This "preferably" language and the phrase "Executive in the field of education" open the door to appointing a business leader with executive experience in an education field such as testing or technology. Superintendents in Indiana are no longer required to have a superintendent's license.

Another concern is whether it was written for a higher education official to be appointed. No reference to K-12 experience or degrees is included in the amendment. It is not clear that those who wrote this legislation wanted a leader with K-12 experience.

After the Senate Rules Committee added these amendments, the full Senate passed the historic bill 28-20.

At this point, Speaker Bosma as bill sponsor had a choice. He could take the bill to a conference committee to restore the House's bill language or he could ask the House to concur with the Senate language. After several days, he decided to opt for a concurrence vote in the House which passed 66-31 on April 18th.

For all the discussion of past Democratic leaders wanting this change, the final votes in both the House (66-31)and the Senate (28-20) on HB 1005 showed bi-partisan opposition and, except for one vote, partisan support.

In the House, the yes votes were cast by 65 Republicans and one Democrat, Representative Goodin.

In the House, the no votes were cast by 28 Democrats and 3 Republicans, Representatives Judy, Nisly and Pressel.

In the Senate, all 28 yes votes were cast by Republicans.

In the Senate, the no votes were cast by all 9 Democrats and 11 Republicans, Senators Becker, Bohacek, Crane, Glick, Grooms, Head, Kenley, Koch, Kruse, Leising and Tomes.

Will Voters React?

If voters are offended about losing the powers they have had for 166 years, they have only one way to react and that is at the polls in the next election if candidates make this an issue for voters to respond to. It is now up to the candidates.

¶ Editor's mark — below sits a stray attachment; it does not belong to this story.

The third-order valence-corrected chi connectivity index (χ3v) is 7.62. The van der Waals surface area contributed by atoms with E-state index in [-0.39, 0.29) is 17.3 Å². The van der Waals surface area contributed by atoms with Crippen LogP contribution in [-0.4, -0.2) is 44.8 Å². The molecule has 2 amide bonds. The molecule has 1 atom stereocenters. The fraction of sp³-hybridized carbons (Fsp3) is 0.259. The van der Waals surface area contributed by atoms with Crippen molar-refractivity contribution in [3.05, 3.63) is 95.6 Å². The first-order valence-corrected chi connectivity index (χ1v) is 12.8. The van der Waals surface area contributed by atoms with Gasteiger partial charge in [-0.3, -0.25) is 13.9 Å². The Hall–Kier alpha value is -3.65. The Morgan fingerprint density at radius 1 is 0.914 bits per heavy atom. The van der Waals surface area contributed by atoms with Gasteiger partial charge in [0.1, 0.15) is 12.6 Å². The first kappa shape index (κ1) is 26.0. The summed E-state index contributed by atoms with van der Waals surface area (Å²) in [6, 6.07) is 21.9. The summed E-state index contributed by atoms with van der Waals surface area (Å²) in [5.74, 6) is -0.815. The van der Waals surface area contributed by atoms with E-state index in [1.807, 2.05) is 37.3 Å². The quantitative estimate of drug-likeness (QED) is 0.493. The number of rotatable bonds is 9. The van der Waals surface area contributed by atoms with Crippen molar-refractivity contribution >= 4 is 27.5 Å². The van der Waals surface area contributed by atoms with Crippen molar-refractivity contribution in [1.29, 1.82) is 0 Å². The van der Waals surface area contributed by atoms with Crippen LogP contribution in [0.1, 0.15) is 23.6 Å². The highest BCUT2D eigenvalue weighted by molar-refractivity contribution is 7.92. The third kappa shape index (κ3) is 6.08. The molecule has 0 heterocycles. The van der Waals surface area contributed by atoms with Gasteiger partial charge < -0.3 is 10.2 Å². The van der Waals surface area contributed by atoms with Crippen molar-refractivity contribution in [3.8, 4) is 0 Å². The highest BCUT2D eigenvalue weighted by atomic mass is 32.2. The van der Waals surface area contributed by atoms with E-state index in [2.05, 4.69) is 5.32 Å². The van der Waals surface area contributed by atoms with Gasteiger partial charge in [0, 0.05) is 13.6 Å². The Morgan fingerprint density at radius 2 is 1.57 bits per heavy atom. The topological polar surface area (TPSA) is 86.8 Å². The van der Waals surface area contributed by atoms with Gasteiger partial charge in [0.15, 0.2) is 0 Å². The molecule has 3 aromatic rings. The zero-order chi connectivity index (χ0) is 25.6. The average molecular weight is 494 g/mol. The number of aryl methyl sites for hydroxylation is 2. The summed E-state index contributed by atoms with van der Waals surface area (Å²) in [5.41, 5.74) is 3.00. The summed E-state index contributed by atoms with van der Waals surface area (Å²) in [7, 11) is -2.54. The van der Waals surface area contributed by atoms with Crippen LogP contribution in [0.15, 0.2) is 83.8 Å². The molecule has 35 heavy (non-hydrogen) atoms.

Speaker Bosma made it clear that he is confident that there will be no voter backlash when he told the IndyStar "they could potentially present bills moving up the implementation date in future legislative sessions." (April 19, 2017, p. 10A)

No polling has been done to my knowledge about how Hoosier votes feel about losing their power to elect the State Superintendent after 166 years. Some legislators reported that their constituent surveys showed opposition by wide margins to the loss of the power to elect the State Superintendent.

If voters are strongly offended by this power grab by the Governor and the leadership of the supermajority, candidates in the next primary or general election may try to hammer this issue home with voters. If voters are willing to give up this power without a fight, not much will be heard. Whether the action becomes a controversy among voters is now up to the voters and the candidates. Candidates may decide that undermining the power of voters after 166 years is a bipartisan issue that would attract the attention of voters in the 2018 elections.

The case that HB 1005 has undermined democracy in Indiana is clear:

The Governor and the State Superintendent, both duly elected by the people, strongly disagreed. Instead of letting the voters settle the disagreement at the next election, which is what elections and democracy are all about, the Governor and the Republican leadership have suppressed future disagreement by ending the independent mandate from voters held by the State Superintendent since 1851, 166 years ago.

Since Governors are elected on many issues and education is a minor issue in gubernatorial campaigns, voters have lost their direct power to correct the course of education when they are motivated to do so, as they were in 2012. Removing public dissent on education in this manner aligns with Milton Friedman's plan to gradually deconstruct public education and fund a marketplace of private schools with public tax dollars.

Will this mean that the days of electing the Attorney General, the Auditor and the Treasurer are now numbered to avoid conflict and to give more power to the Governor? Are we on a slippery slope to a weaker and weaker democracy where the power of the ballot box is diminished?

Are Voters Angry?

Time will tell if voters are angry enough about this issue to bring it to the next election. If you as a voter feel strongly about losing your power to elect the Indiana State Superintendent, you should talk with candidates or potential candidates who might carry your message in the next election. As we have all seen nationally, calls to repeal laws can become potent campaign issues.

Vic Smith, Indiana Coalition for Public Education, vic790@aol.com